Architect magazine announced this month that Tally has won a 2016 R+D Award. It is featured in the magazine's July issue along with fourteen other winning projects deemed exceptional by jurors Mic Patterson, Douglas Stockman, and Elizabeth Whittaker.
“It’s holistic in thinking,” juror Doug Stockman, AIA, said. Juror Elizabeth Whittaker, AIA, remarked, “You can imagine this being absolutely necessary for any kind of building design. Finally: a method of life-cycle assessment that is user-friendly.”
Now in its tenth year, the R+D Awards program celebrates exploration and innovation in architecture.
The latest version of Tally, released in July 2016, provides compatibility with Revit 2017 while adding transportation and construction life cycle stages, making it fully compliant with the LEED v4 Whole Building LCA credit. The update extends the tool's breadth by allowing design teams to consider the environmental costs associated with delivering a material to the site while also taking into account the resources, particularly electricity, fuel, and water, consumed during construction.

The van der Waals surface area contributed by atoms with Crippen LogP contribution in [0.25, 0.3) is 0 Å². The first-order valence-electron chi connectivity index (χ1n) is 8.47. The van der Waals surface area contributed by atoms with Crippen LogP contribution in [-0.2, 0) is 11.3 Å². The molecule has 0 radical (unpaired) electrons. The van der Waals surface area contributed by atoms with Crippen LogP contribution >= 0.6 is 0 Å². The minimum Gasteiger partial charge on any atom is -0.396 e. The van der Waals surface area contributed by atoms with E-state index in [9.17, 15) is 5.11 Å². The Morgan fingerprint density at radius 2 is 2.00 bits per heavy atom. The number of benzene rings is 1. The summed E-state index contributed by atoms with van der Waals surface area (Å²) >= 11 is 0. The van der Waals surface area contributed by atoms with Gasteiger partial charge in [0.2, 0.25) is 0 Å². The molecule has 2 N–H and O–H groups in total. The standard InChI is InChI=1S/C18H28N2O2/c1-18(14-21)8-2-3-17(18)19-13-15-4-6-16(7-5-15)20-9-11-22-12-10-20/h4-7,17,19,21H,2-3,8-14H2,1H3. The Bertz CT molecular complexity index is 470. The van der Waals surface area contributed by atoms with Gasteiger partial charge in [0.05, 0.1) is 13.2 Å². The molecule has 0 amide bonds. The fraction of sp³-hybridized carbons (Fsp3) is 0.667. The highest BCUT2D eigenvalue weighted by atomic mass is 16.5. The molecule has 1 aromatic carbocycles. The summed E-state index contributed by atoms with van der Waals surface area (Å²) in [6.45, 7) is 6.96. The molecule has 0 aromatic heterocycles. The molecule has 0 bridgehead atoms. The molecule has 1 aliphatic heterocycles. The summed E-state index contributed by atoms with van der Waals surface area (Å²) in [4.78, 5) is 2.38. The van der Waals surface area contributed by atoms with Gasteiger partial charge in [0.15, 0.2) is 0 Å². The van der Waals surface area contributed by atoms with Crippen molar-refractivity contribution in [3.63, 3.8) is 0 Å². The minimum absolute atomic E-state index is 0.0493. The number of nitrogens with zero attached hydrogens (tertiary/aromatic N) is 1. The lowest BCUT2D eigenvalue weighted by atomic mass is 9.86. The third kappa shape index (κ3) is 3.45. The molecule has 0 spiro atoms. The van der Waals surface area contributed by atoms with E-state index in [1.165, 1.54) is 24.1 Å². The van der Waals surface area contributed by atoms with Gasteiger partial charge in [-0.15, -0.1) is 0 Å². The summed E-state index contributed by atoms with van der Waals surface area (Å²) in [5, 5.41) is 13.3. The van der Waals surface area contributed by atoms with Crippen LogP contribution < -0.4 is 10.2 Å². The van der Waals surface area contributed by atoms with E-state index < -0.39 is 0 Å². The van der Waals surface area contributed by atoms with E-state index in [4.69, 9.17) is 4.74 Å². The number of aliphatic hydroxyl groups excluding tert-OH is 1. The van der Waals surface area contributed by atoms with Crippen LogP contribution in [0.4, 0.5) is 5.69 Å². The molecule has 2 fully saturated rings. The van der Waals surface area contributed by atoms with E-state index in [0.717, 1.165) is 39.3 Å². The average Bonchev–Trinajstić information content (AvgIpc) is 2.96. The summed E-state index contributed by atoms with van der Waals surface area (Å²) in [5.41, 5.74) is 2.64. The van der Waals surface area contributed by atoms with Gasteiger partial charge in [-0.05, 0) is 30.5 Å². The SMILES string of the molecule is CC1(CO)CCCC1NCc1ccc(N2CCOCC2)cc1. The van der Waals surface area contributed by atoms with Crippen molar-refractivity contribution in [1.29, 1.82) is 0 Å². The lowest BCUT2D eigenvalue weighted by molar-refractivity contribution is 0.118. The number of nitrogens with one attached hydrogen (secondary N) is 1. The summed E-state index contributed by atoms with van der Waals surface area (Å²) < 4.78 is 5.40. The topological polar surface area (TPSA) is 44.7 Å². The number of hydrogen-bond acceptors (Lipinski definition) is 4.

With this new layer of information, design teams can consider nuanced environmental trade-offs. Will recycled ceiling panels shipped overseas via boat have lower environmental costs than newly-manufactured ceiling panels trucked to the site from a local manufacturer? Which has less of an impact over a building's lifetime: an efficient building envelope that requires an energy-intensive construction process, or a less efficient envelope that consumes little energy during construction? As Tally is used across multiple projects, users can see how environmental impacts and design strategies respond to project-specific factors like project location, material selection, and construction methods.